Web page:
The Louise O’Keeffe judgment could begin the end of state-supported religious discrimination in Irish schools

This week’s European Court judgment in the Louise O’Keeffe case changes everything in the campaign for secular education in Ireland. The State was arguing that it was not responsible for protecting Louise O’Keeffe’s human rights while she was in school, because the State did not run the school directly.

The European Court has now told the State that it was responsible for protecting Louise O’Keeffe’s human rights while she was in school, regardless of whether it runs the schools directly. And that ruling has implications for all of the human rights that are breached by religiously-run national schools in Ireland.

How Ireland’s schools discriminate on religion

Ireland has a unique education system. The State does not run Irish schools directly. Instead it appoints patron bodies (almost all of them churches) to run the schools on the basis of their own religious ethos.

This ‘patron’s religious ethos’ rule enables religiously-run national schools, despite being funded by the State, to discriminate on the ground of religion against children of parents who are atheists or members of minority religions.

For example, they can give preference to members of their own religion in admission to the school, and they can integrate their religious ethos throughout the entire curriculum. This both prevents secular parents from opting their children out of religious faith formation, and also fails to vindicate their positive right to respect for their secular philosophical beliefs.

The United Nations Human Rights Committee has told Ireland that this system breaches the human rights of secular parents and their children, and has asked Ireland to make non-denominational education widely available throughout the State.

How the State has supported religious discrimination

But the State has actively protected this discriminatory ‘patron’s religious ethos’ rule, by giving religiously-run national schools exemptions within the the Employment Equality Act 1998 and the Equal Status Act 2000. This allows religiously-run national schools to discriminate on the ground of religion without breaking the law.

And when the State passed the European Convention on Human Rights Act in 2003, the new Act only applied to breaches of human rights by ‘organs of the state’, which did not include schools, so religiously-run national schools could still continue to discriminate without breaking that Act either.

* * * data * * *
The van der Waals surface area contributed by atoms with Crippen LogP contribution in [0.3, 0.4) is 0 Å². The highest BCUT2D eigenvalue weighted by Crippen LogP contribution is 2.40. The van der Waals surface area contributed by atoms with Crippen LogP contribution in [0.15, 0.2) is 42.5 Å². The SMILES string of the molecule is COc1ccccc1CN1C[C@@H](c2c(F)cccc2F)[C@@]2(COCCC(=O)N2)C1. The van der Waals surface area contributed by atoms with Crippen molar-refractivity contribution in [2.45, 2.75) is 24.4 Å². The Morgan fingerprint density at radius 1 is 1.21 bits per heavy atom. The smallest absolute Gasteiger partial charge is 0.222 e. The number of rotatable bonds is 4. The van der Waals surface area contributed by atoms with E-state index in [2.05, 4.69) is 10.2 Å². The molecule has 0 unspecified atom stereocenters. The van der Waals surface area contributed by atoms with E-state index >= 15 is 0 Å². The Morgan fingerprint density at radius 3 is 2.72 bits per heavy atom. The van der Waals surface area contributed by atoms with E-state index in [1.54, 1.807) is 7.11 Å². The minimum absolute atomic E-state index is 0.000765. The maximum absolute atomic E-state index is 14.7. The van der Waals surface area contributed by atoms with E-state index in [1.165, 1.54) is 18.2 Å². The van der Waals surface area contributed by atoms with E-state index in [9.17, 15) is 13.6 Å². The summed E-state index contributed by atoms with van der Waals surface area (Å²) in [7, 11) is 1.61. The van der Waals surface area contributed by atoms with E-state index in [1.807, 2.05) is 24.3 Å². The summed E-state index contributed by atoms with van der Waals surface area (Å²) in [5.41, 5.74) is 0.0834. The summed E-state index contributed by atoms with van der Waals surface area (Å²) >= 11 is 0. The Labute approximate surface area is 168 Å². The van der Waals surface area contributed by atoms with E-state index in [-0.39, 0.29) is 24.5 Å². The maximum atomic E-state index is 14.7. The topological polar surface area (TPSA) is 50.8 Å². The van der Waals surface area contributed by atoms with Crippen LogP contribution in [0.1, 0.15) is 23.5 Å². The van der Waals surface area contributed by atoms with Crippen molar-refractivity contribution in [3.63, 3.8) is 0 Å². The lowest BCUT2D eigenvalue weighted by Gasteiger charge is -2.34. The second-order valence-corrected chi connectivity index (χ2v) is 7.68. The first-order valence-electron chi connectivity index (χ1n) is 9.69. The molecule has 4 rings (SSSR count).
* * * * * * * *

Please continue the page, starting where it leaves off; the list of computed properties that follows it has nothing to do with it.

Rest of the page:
More importantly, it meant that parents whose children were discriminated against in religiousy-run schools, and had their human rights breached under the European Convention, could not take a case on that basis because the Convention Act in Ireland only applied to discrimination by ‘organs of the state.’

How the Louise O’Keeffe judgment changes everything

The European Court has now told Ireland that the State is responsible for protecting the human rights of children while in national schools, regardless of whether or not the State directly runs the schools. And the European Court has also told Ireland that it must provide an effective remedy for people whose human rights have been breached to vindicate their rights.

Ireland cannot claim that we have an effective remedy while it excludes schools from the European Convention on Human Rights Act. If it includes schools within that Act, it will have to remove the ‘religious ethos’ exemptions from the Equality Acts. And if it doesn’t include schools within the Convention Act, then parents can go directly to the European Court and explain that they have no effective remedy in Ireland.

The issue may become even more complicated. It may be that the Irish Constitution protects the right of religiously-run national schools to behave in this way. If that is the case, then we will have to either amend the Constitution or else accept that our Constitution is not compatible with international human rights law.

How the Irish State can respond to this challenge

Atheist Ireland has been campaigning for years for a State-run secular education system in Ireland, that promotes neither religion nor atheism, and that is based on the basic human rights of all parents and children to freedom of conscience and belief, freedom from discrimination, equality before the law and the rights of the child.

The Louise O’Keeffe judgment may mark the beginning of the end of state-supported religious discrimination in Irish schools. At a minimum, as Tanaiste Eamon Gilmore has put it, it has “very serious implications for the relationship between the State and the patronage of our schools.”

The State can respond to this challenge in two ways. It can circle the wagons around the ‘religious ethos’ argument, and continue to discriminate against its own citizens until it is forced to stop, or it can lead the way to a fair and democratic society where all citizens are treated equally before the law.

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